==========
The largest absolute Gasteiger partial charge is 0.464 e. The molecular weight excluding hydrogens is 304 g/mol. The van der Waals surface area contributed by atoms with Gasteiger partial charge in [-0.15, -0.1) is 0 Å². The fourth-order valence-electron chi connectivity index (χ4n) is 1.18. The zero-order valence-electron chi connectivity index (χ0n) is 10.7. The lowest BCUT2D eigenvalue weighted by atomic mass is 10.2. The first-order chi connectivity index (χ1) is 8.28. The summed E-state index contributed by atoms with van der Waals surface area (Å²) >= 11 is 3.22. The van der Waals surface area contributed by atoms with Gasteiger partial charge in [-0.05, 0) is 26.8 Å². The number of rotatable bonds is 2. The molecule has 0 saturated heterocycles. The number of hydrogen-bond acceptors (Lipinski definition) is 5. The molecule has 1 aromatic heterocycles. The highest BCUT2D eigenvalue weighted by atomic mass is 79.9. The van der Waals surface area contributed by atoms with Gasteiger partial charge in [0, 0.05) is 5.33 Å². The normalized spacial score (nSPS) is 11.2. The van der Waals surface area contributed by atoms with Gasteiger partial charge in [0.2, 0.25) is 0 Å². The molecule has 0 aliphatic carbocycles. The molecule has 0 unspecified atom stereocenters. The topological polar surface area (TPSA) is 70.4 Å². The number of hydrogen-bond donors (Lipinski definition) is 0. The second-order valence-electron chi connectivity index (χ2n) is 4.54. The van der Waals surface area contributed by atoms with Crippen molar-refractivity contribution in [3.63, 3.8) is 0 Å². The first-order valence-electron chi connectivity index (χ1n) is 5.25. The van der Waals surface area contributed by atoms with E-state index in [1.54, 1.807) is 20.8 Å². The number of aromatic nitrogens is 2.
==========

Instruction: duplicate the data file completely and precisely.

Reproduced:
The largest absolute Gasteiger partial charge is 0.464 e. The molecular weight excluding hydrogens is 304 g/mol. The van der Waals surface area contributed by atoms with Gasteiger partial charge in [-0.15, -0.1) is 0 Å². The fourth-order valence-electron chi connectivity index (χ4n) is 1.18. The zero-order valence-electron chi connectivity index (χ0n) is 10.7. The lowest BCUT2D eigenvalue weighted by atomic mass is 10.2. The first-order chi connectivity index (χ1) is 8.28. The summed E-state index contributed by atoms with van der Waals surface area (Å²) >= 11 is 3.22. The van der Waals surface area contributed by atoms with Gasteiger partial charge in [-0.05, 0) is 26.8 Å². The number of rotatable bonds is 2. The molecule has 0 saturated heterocycles. The number of hydrogen-bond acceptors (Lipinski definition) is 5. The molecule has 1 aromatic heterocycles. The highest BCUT2D eigenvalue weighted by atomic mass is 79.9. The van der Waals surface area contributed by atoms with Gasteiger partial charge in [0, 0.05) is 5.33 Å². The normalized spacial score (nSPS) is 11.2. The van der Waals surface area contributed by atoms with Gasteiger partial charge in [0.2, 0.25) is 0 Å². The molecule has 0 aliphatic carbocycles. The molecule has 0 unspecified atom stereocenters. The topological polar surface area (TPSA) is 70.4 Å². The number of hydrogen-bond donors (Lipinski definition) is 0. The second-order valence-electron chi connectivity index (χ2n) is 4.54. The van der Waals surface area contributed by atoms with Crippen molar-refractivity contribution in [3.63, 3.8) is 0 Å². The first-order valence-electron chi connectivity index (χ1n) is 5.25. The van der Waals surface area contributed by atoms with E-state index in [1.54, 1.807) is 20.8 Å². The number of aromatic nitrogens is 2.